How to DRM the News?

It’s generally possible to lock down a media such as music or video because it requires equipment to actually play it. This is how many DRM systems work, by having security measures in both the media and the media player (Cory Doctorow gives a great run-down of how this system will always make DRM crackable).

What about news though? Twitter is becoming somewhat a secondary newswire these days, with media outlets cobbling together stories from information picked up off of Twitter, ‘breaking’ the story hours after the Twitterverse has moved on. This can also work in the other direction: ¬†Twitter can spread one factoid to thousands within minutes and could be the BitTorrent of news in a world where news is a paid for commodity.

If I paid to access the information behind the WSJ pay-wall, does that make that information private? If I reveal some of that information to others on the web is that theft of content, or copyright infringement? Granted if I lifted the thing verbatim and reposted it onto my cleverly named http://www.freewsj.com then fair enough, but what if I just found something interesting and quoted it, or discussed some figures that I saw. At what point am I giving too much of the subscriber content away to be fair use?

From the publisher’s perspective, do you control this? If so then how? Do you try to enforce some sort of screening algorithms to pick up on anyone writing something too close to your protected content? Or do you allow it in the hope that it will drive more traffic and more customers to the originating article? If you see it as viral marketing then how much should you allow out, and is there an issue if so much talk is generated that the whole article is essentially available in pieces anyway? How do you lock down something that is communicable across so many different platforms (and if we really have to, then without a technical platform at all)? The whole endeavour seems impossible. I hope it is.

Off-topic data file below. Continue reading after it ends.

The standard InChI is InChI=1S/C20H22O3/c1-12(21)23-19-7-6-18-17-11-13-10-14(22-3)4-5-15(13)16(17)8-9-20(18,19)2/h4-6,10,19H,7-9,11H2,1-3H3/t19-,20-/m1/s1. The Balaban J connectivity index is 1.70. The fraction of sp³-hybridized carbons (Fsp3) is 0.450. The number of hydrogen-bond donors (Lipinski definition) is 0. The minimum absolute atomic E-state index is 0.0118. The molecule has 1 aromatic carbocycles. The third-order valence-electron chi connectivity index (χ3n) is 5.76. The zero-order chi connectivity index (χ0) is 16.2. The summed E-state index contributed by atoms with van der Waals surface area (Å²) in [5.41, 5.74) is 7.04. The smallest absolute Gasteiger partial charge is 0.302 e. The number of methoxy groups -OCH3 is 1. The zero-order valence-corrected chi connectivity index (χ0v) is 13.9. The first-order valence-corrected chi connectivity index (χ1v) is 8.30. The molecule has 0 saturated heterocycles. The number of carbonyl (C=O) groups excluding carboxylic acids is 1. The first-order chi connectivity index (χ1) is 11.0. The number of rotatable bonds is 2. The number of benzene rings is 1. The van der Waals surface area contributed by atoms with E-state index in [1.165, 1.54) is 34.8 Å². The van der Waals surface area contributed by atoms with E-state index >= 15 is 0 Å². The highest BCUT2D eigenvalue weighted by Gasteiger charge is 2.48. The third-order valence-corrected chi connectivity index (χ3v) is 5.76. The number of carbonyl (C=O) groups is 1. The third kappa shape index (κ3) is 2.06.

Reference

European publishers want a law to control online news access – Ars Technica

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News Won’t Learn from Music’s Mistakes

The news industry has been kicking up a bit of a stink that is reminiscent of the music industry in its digital infancy. They’re noticing a decline in advertising revenues and are pointing the finger at the internet for stealing away their advertising contracts. Similarly those news outlets that have an online presence are pointing the finger at Google and similar news aggregator services for making their content available outside of their originating sites meaning advertising never gets seen. On the other side of the argument the aggregators and index services argue that a large proportion of the news site traffic is because of their aggregators and indexing. It all sounds very similar to the music industry rallying against P2P for stealing their profits and streaming services for profiting off their content. The consumption patterns have changed, companies outside the circle that traditionally dealt with a media start filling the gaps, and then the old companies call for courts to protect them for being too slow.